• 1 Hide
    vmem , December 4, 2013 8:38 PM
    hmm, this is VERY interesting. Microsoft has some major work to do or more and more software developers are going to jump on the Linux boat.

    Will definately be keeping an eye on it
  • 5 Hide
    vmem , December 4, 2013 8:42 PM
    Quote:
    This is pretty exciting. I was a bit pessimistic about Steam OS at first, but if it develops into a full blown Linux OS with all of the options that brings with it, then it is quite exciting. Microsoft has been firing on three cylinders the past few years so the timing of this is quite fortunate.


    I have to partially disagree with this. I think Steam OS should be a gaming only highly optimized platform, and Steam should exist alternatively as a part of a large Linux based OS developed by the Foundation.

    This is because there are a lot of professional software out there that still lack proper Linux support (or a linux version at all). examples would be autodesk and Adobe. until proper alternatives can be found, professional gamers like myself will keep AT LEAST ONE high-powered PC for content creation etc. dual-booting into Steam OS would only be attractive as a highly optimized gaming platform, as I can't get that much work done on Linux atm...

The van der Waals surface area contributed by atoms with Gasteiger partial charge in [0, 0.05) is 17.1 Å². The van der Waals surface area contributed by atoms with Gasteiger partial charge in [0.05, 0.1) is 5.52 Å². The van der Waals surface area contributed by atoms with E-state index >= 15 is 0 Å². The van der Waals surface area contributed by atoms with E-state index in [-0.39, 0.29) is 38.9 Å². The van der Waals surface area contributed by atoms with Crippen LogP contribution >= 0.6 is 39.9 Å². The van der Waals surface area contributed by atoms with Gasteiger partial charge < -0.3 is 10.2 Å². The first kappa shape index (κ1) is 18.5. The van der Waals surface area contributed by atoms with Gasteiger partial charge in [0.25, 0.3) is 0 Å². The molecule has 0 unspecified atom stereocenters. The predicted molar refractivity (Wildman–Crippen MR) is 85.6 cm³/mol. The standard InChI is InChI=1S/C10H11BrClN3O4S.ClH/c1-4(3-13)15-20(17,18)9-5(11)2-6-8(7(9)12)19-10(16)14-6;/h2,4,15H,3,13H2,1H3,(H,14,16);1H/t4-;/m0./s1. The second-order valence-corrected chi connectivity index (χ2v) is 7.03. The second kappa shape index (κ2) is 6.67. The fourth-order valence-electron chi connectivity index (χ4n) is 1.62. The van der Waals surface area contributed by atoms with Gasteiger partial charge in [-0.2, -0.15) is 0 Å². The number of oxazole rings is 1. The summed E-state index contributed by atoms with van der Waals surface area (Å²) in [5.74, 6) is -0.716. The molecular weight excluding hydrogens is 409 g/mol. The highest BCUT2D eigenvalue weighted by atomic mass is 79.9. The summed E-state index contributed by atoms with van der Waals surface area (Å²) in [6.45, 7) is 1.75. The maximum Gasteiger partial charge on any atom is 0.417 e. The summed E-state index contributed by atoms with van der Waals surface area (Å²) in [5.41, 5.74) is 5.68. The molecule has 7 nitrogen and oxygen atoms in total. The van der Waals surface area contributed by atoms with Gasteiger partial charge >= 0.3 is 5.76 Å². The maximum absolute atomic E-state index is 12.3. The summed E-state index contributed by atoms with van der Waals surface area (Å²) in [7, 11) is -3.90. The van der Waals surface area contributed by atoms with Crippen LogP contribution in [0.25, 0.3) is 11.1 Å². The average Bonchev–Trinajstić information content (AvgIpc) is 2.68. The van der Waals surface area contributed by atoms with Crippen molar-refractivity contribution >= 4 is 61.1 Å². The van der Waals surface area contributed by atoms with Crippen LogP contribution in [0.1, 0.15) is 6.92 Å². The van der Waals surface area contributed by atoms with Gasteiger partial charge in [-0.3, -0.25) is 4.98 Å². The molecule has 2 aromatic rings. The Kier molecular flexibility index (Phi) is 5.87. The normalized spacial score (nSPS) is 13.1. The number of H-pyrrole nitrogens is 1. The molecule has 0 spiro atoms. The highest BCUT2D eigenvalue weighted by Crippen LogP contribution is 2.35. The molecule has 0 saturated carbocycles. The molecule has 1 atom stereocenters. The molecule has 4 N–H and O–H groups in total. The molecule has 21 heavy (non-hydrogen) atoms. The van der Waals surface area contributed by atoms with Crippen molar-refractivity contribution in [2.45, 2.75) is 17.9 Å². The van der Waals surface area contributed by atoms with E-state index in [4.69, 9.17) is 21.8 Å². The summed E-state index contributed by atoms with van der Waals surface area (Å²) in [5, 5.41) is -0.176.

• 1 Hide
    jhansonxi , December 4, 2013 9:27 PM
    Quote:

    This is because there are a lot of professional software out there that still lack proper Linux support (or a linux version at all). examples would be autodesk and Adobe. until proper alternatives can be found, professional gamers like myself will keep AT LEAST ONE high-powered PC for content creation etc. dual-booting into Steam OS would only be attractive as a highly optimized gaming platform, as I can't get that much work done on Linux atm...


    If by "AutoDesk" you mean AutoCAD, try DraftSight from Dassault Systèmes, the same developer as Solidworks and Catia.
  • -1 Hide
    vmem , December 4, 2013 10:38 PM
    Quote:
    Quote:

    This is because there are a lot of professional software out there that still lack proper Linux support (or a linux version at all). examples would be autodesk and Adobe. until proper alternatives can be found, professional gamers like myself will keep AT LEAST ONE high-powered PC for content creation etc. dual-booting into Steam OS would only be attractive as a highly optimized gaming platform, as I can't get that much work done on Linux atm...


    If by "AutoDesk" you mean AutoCAD, try DraftSight from Dassault Systèmes, the same developer as Solidworks and Catia.


    I meant Maya. and I guess I should specify that the problem isn't that I can't personally find an alternative, but rather Windows is very much entrenched in the enterprise and will easily take a decade or more to remove. until then, anyone working for one of these enterprises will do well to keep at least one Windows based system. which leaves Linux only for 'side jobs' (read running that NAS), 'personal tasks', or entertainment.
  • 2 Hide
    southernshark , December 4, 2013 11:24 PM
    Quote:
    Quote:
    This is pretty exciting. I was a bit pessimistic about Steam OS at first, but if it develops into a full blown Linux OS with all of the options that brings with it, then it is quite exciting. Microsoft has been firing on three cylinders the past few years so the timing of this is quite fortunate.